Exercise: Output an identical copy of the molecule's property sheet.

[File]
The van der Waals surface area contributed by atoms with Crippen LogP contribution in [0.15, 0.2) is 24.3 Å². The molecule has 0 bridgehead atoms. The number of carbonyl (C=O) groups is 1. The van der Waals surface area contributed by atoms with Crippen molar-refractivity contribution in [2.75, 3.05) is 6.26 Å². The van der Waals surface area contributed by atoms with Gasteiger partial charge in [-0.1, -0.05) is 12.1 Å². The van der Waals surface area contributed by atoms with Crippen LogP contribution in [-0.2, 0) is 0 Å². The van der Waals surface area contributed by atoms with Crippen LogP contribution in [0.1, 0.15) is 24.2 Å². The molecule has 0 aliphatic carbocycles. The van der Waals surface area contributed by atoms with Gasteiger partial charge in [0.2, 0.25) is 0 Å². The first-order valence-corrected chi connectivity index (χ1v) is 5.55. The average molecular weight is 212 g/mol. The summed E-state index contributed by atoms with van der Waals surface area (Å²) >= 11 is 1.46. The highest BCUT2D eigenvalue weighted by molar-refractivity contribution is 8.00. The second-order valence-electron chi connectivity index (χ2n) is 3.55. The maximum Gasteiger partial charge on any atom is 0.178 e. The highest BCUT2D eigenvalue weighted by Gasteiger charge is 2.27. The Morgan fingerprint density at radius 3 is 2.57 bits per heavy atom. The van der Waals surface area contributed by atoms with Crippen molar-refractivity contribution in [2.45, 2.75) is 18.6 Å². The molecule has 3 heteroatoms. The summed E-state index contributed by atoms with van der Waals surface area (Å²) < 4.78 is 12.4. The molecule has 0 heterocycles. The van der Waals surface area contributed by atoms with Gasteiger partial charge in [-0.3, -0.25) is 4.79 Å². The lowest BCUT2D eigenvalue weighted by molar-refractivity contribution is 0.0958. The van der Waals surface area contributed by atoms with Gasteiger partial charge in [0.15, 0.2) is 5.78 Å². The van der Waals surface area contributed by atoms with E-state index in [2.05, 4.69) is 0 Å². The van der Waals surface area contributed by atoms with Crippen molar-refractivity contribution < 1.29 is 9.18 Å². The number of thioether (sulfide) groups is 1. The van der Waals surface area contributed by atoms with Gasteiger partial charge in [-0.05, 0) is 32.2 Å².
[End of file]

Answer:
The van der Waals surface area contributed by atoms with Crippen LogP contribution in [0.15, 0.2) is 24.3 Å². The molecule has 0 bridgehead atoms. The number of carbonyl (C=O) groups is 1. The van der Waals surface area contributed by atoms with Crippen molar-refractivity contribution in [2.75, 3.05) is 6.26 Å². The van der Waals surface area contributed by atoms with Gasteiger partial charge in [-0.1, -0.05) is 12.1 Å². The van der Waals surface area contributed by atoms with Crippen LogP contribution in [-0.2, 0) is 0 Å². The van der Waals surface area contributed by atoms with Crippen LogP contribution in [0.1, 0.15) is 24.2 Å². The molecule has 0 aliphatic carbocycles. The van der Waals surface area contributed by atoms with Gasteiger partial charge in [0.2, 0.25) is 0 Å². The first-order valence-corrected chi connectivity index (χ1v) is 5.55. The average molecular weight is 212 g/mol. The summed E-state index contributed by atoms with van der Waals surface area (Å²) >= 11 is 1.46. The highest BCUT2D eigenvalue weighted by molar-refractivity contribution is 8.00. The second-order valence-electron chi connectivity index (χ2n) is 3.55. The maximum Gasteiger partial charge on any atom is 0.178 e. The highest BCUT2D eigenvalue weighted by Gasteiger charge is 2.27. The Morgan fingerprint density at radius 3 is 2.57 bits per heavy atom. The van der Waals surface area contributed by atoms with Crippen molar-refractivity contribution in [2.45, 2.75) is 18.6 Å². The molecule has 3 heteroatoms. The summed E-state index contributed by atoms with van der Waals surface area (Å²) < 4.78 is 12.4. The molecule has 0 heterocycles. The van der Waals surface area contributed by atoms with Gasteiger partial charge in [-0.3, -0.25) is 4.79 Å². The lowest BCUT2D eigenvalue weighted by molar-refractivity contribution is 0.0958. The van der Waals surface area contributed by atoms with Gasteiger partial charge in [0.15, 0.2) is 5.78 Å². The van der Waals surface area contributed by atoms with E-state index in [2.05, 4.69) is 0 Å². The van der Waals surface area contributed by atoms with Crippen molar-refractivity contribution < 1.29 is 9.18 Å². The number of thioether (sulfide) groups is 1. The van der Waals surface area contributed by atoms with Gasteiger partial charge in [-0.05, 0) is 32.2 Å².